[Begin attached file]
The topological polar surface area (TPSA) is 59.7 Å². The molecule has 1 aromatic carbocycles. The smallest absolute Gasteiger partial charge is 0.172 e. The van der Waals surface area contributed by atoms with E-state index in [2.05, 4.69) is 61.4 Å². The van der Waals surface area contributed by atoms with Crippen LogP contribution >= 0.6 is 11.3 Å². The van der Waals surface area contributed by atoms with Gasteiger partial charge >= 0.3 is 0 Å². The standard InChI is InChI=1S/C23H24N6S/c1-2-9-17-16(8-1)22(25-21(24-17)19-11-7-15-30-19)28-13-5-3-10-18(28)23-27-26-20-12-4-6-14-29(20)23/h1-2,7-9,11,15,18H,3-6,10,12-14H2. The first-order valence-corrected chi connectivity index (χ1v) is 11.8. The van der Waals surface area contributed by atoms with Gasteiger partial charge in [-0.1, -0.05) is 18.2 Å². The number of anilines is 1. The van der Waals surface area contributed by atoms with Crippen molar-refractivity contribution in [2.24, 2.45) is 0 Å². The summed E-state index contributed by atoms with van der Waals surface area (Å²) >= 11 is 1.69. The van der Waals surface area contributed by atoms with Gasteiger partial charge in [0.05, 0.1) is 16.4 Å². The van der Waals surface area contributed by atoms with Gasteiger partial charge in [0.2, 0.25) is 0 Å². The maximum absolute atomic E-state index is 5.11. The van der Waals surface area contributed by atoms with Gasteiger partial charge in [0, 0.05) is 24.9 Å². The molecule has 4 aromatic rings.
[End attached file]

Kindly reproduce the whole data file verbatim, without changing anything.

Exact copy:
The topological polar surface area (TPSA) is 59.7 Å². The molecule has 1 aromatic carbocycles. The smallest absolute Gasteiger partial charge is 0.172 e. The van der Waals surface area contributed by atoms with E-state index in [2.05, 4.69) is 61.4 Å². The van der Waals surface area contributed by atoms with Crippen LogP contribution >= 0.6 is 11.3 Å². The van der Waals surface area contributed by atoms with Gasteiger partial charge >= 0.3 is 0 Å². The standard InChI is InChI=1S/C23H24N6S/c1-2-9-17-16(8-1)22(25-21(24-17)19-11-7-15-30-19)28-13-5-3-10-18(28)23-27-26-20-12-4-6-14-29(20)23/h1-2,7-9,11,15,18H,3-6,10,12-14H2. The first-order valence-corrected chi connectivity index (χ1v) is 11.8. The van der Waals surface area contributed by atoms with Gasteiger partial charge in [-0.1, -0.05) is 18.2 Å². The number of anilines is 1. The van der Waals surface area contributed by atoms with Crippen molar-refractivity contribution in [2.24, 2.45) is 0 Å². The summed E-state index contributed by atoms with van der Waals surface area (Å²) >= 11 is 1.69. The van der Waals surface area contributed by atoms with Gasteiger partial charge in [0.05, 0.1) is 16.4 Å². The van der Waals surface area contributed by atoms with Gasteiger partial charge in [0.2, 0.25) is 0 Å². The maximum absolute atomic E-state index is 5.11. The van der Waals surface area contributed by atoms with Gasteiger partial charge in [0, 0.05) is 24.9 Å². The molecule has 4 aromatic rings.